• This story may attract an audience which even may have no interest in George Reeves himself, or the "Superman" series, a faded far away time. But it also a story of deceptions, corruption, mendacity and of course murder.

    Diane Lane as the former showgirl, Toni Mannix, happens upon young actor George Reeves (Ben Affleck) at a Hollywood party. She becomes involved with him and apparently as older woman feels she has a few good years left, so wants to keep Reeves as her ego boost. A "kept" man, she buys him a house in Benedict Canyon which her husband (who has his own mistress and dalliances) gladly pays for to keep her occupied.

    Lane has been in some rather mediocre films lately, so deserves credit for this realistic role of Toni Mannix. Eddie Mannix is well portrayed by Bob Hoskins. Eddie Mannix himself, if you read his biography was the right arm of Louis B. Mayer, MGM and its enforcement of the golden years of the studio. It makes for an interesting read as well.

    Indeed, the actual factual story is about Eddie Mannix, his VP position at MGM and the role of Howard Strickland as "the fixer" in the times when MGM studios ruled Hollywood with an iron fist. They also ruled actors, their careers, and possibly (if one has read of the murder mystery of Jean Harlow's husband, Paul Bern) have had involvement in many cover-ups.

    Adrien Brody as the outside observer, almost reminds one of Nick Carraway in "The Great Gatsby" (referring to Fitzgerald's book, not the recent abysmal commercial movie with Leonardo di Caprio).

    We see him as he attempts to speak to Toni Mannix about the Reeves murder and she is a silhouette, saying "he was shot" but revealing nothing further about Reeves' death. As a sometime private investigator, Louis Simo is an outsider trying to piece the puzzle together.

    Reeves died an evening when there ere three other people present . His sometime girlfriend Lenore Lemmon (Robin Tunney is believable, but a bit over the top as a cheap NY hustler), writer Robert Condon and another woman, who all subsequently stated that Reeves simply shot himself directly in the head as a result of long term depression over his career. There were however, gunshots in the floor as well, which LAPD never explained. At the scene of the murder also were found Catholic mass cards, which some have suggested were left by Toni Mannix, who in her life mourned Reeves' death and never re-married after her husband, Eddie Mannix died.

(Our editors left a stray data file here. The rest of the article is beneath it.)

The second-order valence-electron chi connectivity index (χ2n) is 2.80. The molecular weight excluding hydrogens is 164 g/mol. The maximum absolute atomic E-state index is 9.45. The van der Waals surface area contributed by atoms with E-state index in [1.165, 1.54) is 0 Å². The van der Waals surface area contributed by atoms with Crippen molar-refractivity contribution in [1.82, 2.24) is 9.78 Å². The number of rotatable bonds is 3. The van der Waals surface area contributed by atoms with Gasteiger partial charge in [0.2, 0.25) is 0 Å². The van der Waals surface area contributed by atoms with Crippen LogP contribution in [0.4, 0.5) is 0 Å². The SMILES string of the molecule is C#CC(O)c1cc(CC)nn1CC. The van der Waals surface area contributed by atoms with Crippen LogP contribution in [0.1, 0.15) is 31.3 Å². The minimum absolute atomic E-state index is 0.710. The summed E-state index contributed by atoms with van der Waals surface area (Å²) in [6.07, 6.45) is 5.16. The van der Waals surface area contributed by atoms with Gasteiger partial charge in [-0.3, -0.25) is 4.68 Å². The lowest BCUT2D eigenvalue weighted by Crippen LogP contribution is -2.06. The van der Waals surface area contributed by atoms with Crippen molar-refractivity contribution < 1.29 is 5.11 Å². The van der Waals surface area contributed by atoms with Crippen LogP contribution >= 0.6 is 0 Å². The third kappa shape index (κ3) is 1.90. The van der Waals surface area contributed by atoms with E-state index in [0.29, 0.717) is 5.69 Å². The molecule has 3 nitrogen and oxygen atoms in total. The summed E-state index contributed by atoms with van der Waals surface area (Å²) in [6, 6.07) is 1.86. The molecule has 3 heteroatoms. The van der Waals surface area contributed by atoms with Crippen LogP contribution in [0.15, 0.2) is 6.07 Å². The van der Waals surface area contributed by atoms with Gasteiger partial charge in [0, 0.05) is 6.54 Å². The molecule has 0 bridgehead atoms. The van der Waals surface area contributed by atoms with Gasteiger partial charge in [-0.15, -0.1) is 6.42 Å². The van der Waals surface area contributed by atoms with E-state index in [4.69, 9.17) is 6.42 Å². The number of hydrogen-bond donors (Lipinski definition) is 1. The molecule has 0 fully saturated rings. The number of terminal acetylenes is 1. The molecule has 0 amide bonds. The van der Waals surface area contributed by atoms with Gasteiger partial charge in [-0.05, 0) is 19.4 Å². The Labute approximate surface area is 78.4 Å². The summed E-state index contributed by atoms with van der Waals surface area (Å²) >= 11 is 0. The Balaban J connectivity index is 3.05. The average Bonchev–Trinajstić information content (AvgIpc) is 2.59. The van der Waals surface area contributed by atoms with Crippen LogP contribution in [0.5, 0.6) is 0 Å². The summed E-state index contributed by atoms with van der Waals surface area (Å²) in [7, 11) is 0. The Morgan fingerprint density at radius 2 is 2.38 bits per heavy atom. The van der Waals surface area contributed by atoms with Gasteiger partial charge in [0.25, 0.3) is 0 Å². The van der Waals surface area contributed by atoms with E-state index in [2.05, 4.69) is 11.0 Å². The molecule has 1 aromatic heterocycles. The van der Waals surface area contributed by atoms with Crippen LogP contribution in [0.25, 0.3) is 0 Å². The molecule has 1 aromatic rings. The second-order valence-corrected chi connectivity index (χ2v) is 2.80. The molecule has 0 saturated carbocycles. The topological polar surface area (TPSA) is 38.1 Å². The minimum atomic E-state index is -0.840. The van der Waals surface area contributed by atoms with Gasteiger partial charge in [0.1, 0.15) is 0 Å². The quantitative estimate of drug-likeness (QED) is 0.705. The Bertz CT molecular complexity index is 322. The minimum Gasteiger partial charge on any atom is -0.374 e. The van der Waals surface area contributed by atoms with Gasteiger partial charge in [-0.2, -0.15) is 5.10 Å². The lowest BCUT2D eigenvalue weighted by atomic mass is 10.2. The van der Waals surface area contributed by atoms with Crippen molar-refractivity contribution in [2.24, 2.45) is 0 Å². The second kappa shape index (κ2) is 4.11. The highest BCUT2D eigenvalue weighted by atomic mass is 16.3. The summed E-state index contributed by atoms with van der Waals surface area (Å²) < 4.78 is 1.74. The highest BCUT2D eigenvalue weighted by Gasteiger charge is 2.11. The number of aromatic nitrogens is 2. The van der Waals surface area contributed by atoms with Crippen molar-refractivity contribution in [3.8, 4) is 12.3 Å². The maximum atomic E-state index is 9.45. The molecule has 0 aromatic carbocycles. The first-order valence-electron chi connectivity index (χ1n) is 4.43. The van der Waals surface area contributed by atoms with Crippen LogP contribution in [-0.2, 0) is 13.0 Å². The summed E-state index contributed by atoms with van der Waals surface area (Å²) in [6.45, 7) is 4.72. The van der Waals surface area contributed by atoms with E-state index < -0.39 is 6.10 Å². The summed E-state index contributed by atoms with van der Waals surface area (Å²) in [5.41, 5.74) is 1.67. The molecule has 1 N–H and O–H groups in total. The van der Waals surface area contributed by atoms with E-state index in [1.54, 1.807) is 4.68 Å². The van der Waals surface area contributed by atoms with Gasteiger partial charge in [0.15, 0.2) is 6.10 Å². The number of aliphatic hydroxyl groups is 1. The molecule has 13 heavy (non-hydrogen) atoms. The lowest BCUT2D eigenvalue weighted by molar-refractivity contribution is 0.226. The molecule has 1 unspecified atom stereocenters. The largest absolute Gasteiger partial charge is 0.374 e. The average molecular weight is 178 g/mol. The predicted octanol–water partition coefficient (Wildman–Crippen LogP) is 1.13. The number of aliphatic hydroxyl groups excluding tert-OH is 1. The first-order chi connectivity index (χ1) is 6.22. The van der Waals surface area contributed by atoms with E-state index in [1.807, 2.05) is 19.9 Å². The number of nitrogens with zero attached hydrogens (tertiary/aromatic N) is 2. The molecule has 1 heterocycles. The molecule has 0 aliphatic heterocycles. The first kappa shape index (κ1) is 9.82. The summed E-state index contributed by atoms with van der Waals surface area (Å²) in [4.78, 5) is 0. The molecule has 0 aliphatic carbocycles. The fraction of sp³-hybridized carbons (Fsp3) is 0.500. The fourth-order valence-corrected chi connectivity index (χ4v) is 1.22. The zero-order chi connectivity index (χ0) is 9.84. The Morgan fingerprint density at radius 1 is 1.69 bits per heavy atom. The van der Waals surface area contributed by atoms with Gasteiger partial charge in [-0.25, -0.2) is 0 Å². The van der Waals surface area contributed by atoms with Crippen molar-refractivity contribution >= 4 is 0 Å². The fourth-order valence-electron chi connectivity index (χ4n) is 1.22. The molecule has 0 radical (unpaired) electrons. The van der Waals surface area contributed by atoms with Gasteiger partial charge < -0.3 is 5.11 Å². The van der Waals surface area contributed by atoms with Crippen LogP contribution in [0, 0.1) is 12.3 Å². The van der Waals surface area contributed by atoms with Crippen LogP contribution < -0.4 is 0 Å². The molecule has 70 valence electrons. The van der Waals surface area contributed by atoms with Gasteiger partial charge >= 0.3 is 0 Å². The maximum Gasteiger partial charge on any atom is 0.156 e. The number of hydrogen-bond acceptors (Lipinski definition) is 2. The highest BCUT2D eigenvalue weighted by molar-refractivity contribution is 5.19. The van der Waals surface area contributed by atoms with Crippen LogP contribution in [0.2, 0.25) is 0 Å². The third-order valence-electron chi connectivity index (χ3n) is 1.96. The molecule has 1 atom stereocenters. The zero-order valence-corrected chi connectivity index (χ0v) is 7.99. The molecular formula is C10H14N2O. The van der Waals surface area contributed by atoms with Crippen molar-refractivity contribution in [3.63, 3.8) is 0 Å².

The story is very good, and while I am not a fan of Ben Affleck, he does have the cadence here of George Reeves, a rather bygone era of "movie star" ambitions which for Reeves himself were never achieved in his life. Thee is a sense of tawdriness and disdain Reeves himself felt for the Hollywood "system" and the character he portrayed on TV just to try get a film career going, which actually never materialized for him.

    The back story with Reeves' mother (excellent cameo by Lois Smith as Helen Bessalo), is also relevant. There is a tragic story to the upbringing of George Reeves and what depressions and failures he may have had in his life as well as the abandonment of his father in real life. His mother also apparently lied to him about his father and reasons he left.

    And it is indeed, THIS aspect of the mystery, which helps the story to meld as something more than just a has been celebrity and tawdry Hollywood. We see Adrien Brody as he watches his estranged son, a young boy with a new stepfather, and how his young son idolized "Superman" ( a rather silly series at best, but it clearly had an impact on children of that time). As Louis Simo, he is in a state of flux, drinking, resenting his choice to feed off of the seaminess of his job, but who still in the end tries to do the right thing and mend his relationship with his young son. He relates to Reeves' tragic death in a very personal way, seeing that this may be his final chance as well.

    After seeing this film again on TMC I hope to see Adrien Brody in more suspense and drama. He clearly offers many layers to the audience and has much more to offer in the way of his talent for drama and subtlety. Even though the character of Louis Simo is on the periphery, the story works because we empathize and see the world of Hollywood through his eyes, and not some ephemeral filter with which plastic Hollywood is often shown to the masses.

    The Hollywood of the MGM "golden" days" was not so golden on its underbelly, and the hypocrisy of it and how people view it is addressed in the story here. It does not come off as a cheap parody however, unlike the TV we see today which is indeed pure trash.